Lamar University public relations director Brian Sattler recently announced a name change for the institution - one that would allow the first African American honoree to have a namesake hall in Cardinal Village, along with honoring four others in similar distinguishment.
According to Sattler, "a standing-room-only crowd of descendants and friends of the families of the honorees joined James Simmons, president of the university, and other university and community dignitaries, for a brief ceremony in the lobby of the Commons Building of Cardinal Village Phase 5 – which was soon renamed Monroe Hall in honor of Claude E. Monroe who joined Lamar’s business faculty as associate professor of economics in 1969, becoming the university’s first African American faculty member.
"Monroe grew up in Beaumont where he attended public school graduating Charlton-Pollard High School in 1958. He was the first African American student from Beaumont to attend the University of Texas as an undergraduate, receiving his bachelor’s in mathematics from UT in 1963. He earned his master’s and Ph.D. in economics from the University of Missouri, where he met Vernice Murray. The two married in 1965. She also joined Lamar’s faculty in 1969 as an instructor in sociology. He served on Lamar’s business faculty until his death in 1976. Vernice Monroe recently retired from Lamar’s faculty after four decades of service."
Also comprising Cardinal Village are four other residence halls: Campbell, Combs, Gentry and Morris.
"Campbell Hall, formerly CV Phase 4, is named for Mary Campbell who served as head of the math department, unofficial dean of women and Lamar’s first female administrator. She joined Lamar in 1924 and was soon recognized as one of the best math educators in Texas. Then Lamar president John Gray said at her retirement, 'No finer teacher ever lived than Miss Mary.' The original Campbell Hall, built in 1955, was named for 'Miss Mary' in 1957. The hall that bears her name today opened in 2007," stated Sattler.
"Combs Hall, formerly CV Phase 3, is named for judge and U.S. representative J.M. Combs, known as the 'father' of the expansion of Lamar University. When serving as the president of the South Park School Board, Combs envisioned a greater future for Lamar College, and he put his vision into action. Combs worked tirelessly to galvanize support among business and civic leaders. Through his efforts, a combined district was formed bringing together the resources of several school districts. Combs was elected the first president of the Lamar Union Junior College Board of Trustees in 1940, and a season of unprecedented growth began as the new campus was constructed. Combs career continued to flourish on the 9th Court of Appeals and culminated with his election as the U.S. representative from the 2nd Congressional District in November 1944. He served in Congress for eight years. The original Combs Hall was built in 1954. The current Combs Hall opened to students in 2004.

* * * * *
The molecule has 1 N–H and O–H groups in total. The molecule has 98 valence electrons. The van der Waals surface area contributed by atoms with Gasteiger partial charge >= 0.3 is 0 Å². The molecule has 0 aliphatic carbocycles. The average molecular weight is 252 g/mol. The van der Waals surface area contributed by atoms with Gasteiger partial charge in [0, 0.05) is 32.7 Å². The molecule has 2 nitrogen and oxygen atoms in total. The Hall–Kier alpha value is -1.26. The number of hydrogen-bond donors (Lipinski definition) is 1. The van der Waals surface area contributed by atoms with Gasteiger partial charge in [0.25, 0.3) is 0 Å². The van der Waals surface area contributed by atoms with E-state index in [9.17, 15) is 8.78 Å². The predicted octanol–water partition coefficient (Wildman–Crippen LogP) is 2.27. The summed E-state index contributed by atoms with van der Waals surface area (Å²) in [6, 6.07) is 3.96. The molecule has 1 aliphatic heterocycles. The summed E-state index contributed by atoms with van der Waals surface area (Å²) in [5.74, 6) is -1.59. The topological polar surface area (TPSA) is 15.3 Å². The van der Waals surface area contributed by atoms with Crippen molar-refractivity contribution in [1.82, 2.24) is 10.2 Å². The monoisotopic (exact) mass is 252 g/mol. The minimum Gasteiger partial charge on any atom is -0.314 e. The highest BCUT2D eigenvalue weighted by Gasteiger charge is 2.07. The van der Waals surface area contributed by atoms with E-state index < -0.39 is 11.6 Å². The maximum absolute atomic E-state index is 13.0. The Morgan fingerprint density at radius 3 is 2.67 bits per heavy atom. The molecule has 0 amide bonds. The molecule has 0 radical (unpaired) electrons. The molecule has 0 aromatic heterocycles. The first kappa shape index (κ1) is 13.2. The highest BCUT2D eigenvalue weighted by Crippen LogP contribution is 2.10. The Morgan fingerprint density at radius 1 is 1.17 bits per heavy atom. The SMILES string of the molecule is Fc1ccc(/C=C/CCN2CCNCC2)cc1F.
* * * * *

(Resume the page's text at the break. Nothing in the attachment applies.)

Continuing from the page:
"Gentry Hall, formerly CV Phase 1, is named for Bess Gentry, Lamar’s first dean of women who served from 1944 until her retirement in 1968. For a decade of that time, she also was head of the Department of Women’s Health and Physical Education. A visionary leader, Gentry left many enduring contributions to Lamar including establishing the national sorority system, the Panhellenic Association, and many other student organizations. Since 1975, the Bess Gentry Award has served as a reminder of her leadership when it is given to honor a senior woman each spring. The original Gentry Hall was dedicated in 1963. Today’s Gentry Hall opened in 2001.
"Morris Hall, formerly CV Phase 2, is named for James Bryan Morris, chairman emeritus of the board of regents. As Lamar’s legal counsel, J.B. Morris drew up proceedings for calling and holding the election that created the Lamar Union Junior College district and for voting bonds to raise $850,000 to build the first buildings on the Lamar campus. He also drafted the act of the Legislature that made Lamar a four-year college. For these and other significant acts in the history and development of Lamar, the original Morris Hall, completed in 1959, was named in his honor. The current residence hall that bears his name opened August 2002.
"Beginning around 2000, the university began demolishing its old dormitories to make room for the construction of Cardinal Village. The dormitories, built in the mid-1950s to mid-1960s, had becoming increasingly expensive to maintain and a hindrance to recruiting. Cardinal Village was built in five phases, with the first opening in 2001 and the fifth in 2010. The five residence halls were identified by the sequence of their construction, but that resulted in their location being out of order."
After the program, descendants and guests were invited to tour a residence hall.
Photo provided by Lamar University. Shown in photo: Vernice Monroe, wife of the late Claude Monroe, and their children Melaine Monroe Chaptial and Redge Monroe.